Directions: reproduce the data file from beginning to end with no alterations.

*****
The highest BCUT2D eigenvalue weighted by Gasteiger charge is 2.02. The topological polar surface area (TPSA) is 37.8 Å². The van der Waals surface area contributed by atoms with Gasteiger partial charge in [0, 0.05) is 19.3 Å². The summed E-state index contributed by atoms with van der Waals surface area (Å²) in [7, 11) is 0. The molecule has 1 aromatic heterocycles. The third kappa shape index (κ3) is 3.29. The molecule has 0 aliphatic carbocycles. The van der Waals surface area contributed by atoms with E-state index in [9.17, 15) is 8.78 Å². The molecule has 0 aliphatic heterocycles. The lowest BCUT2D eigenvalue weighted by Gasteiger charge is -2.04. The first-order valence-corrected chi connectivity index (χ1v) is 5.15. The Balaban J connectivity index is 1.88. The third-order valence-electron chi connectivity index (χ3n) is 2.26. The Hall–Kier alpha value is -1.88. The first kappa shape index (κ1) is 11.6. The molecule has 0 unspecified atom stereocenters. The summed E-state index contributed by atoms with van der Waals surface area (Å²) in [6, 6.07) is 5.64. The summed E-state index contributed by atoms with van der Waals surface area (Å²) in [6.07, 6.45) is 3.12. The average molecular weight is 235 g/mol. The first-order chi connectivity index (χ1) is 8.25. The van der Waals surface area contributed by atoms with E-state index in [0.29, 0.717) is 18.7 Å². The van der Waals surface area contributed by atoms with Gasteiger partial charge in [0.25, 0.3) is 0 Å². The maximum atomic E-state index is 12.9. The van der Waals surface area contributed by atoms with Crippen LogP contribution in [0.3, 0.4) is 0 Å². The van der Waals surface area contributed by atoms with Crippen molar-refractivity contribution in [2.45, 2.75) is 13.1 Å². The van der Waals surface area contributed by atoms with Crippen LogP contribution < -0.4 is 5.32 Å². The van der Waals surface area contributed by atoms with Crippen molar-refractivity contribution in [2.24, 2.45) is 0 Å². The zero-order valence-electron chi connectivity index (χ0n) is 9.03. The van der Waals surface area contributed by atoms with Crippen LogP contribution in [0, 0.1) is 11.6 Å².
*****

The highest BCUT2D eigenvalue weighted by Gasteiger charge is 2.02. The topological polar surface area (TPSA) is 37.8 Å². The van der Waals surface area contributed by atoms with Gasteiger partial charge in [0, 0.05) is 19.3 Å². The summed E-state index contributed by atoms with van der Waals surface area (Å²) in [7, 11) is 0. The molecule has 1 aromatic heterocycles. The third kappa shape index (κ3) is 3.29. The molecule has 0 aliphatic carbocycles. The van der Waals surface area contributed by atoms with E-state index in [9.17, 15) is 8.78 Å². The molecule has 0 aliphatic heterocycles. The lowest BCUT2D eigenvalue weighted by Gasteiger charge is -2.04. The first-order valence-corrected chi connectivity index (χ1v) is 5.15. The Balaban J connectivity index is 1.88. The third-order valence-electron chi connectivity index (χ3n) is 2.26. The Hall–Kier alpha value is -1.88. The first kappa shape index (κ1) is 11.6. The molecule has 0 unspecified atom stereocenters. The summed E-state index contributed by atoms with van der Waals surface area (Å²) in [6, 6.07) is 5.64. The summed E-state index contributed by atoms with van der Waals surface area (Å²) in [6.07, 6.45) is 3.12. The average molecular weight is 235 g/mol. The first-order chi connectivity index (χ1) is 8.25. The van der Waals surface area contributed by atoms with E-state index in [0.29, 0.717) is 18.7 Å². The van der Waals surface area contributed by atoms with Gasteiger partial charge in [0.25, 0.3) is 0 Å². The maximum atomic E-state index is 12.9. The van der Waals surface area contributed by atoms with Crippen LogP contribution in [0.3, 0.4) is 0 Å². The van der Waals surface area contributed by atoms with Crippen molar-refractivity contribution in [2.45, 2.75) is 13.1 Å². The van der Waals surface area contributed by atoms with Crippen LogP contribution < -0.4 is 5.32 Å². The van der Waals surface area contributed by atoms with Crippen molar-refractivity contribution in [2.24, 2.45) is 0 Å². The zero-order valence-electron chi connectivity index (χ0n) is 9.03. The van der Waals surface area contributed by atoms with Crippen LogP contribution in [0, 0.1) is 11.6 Å².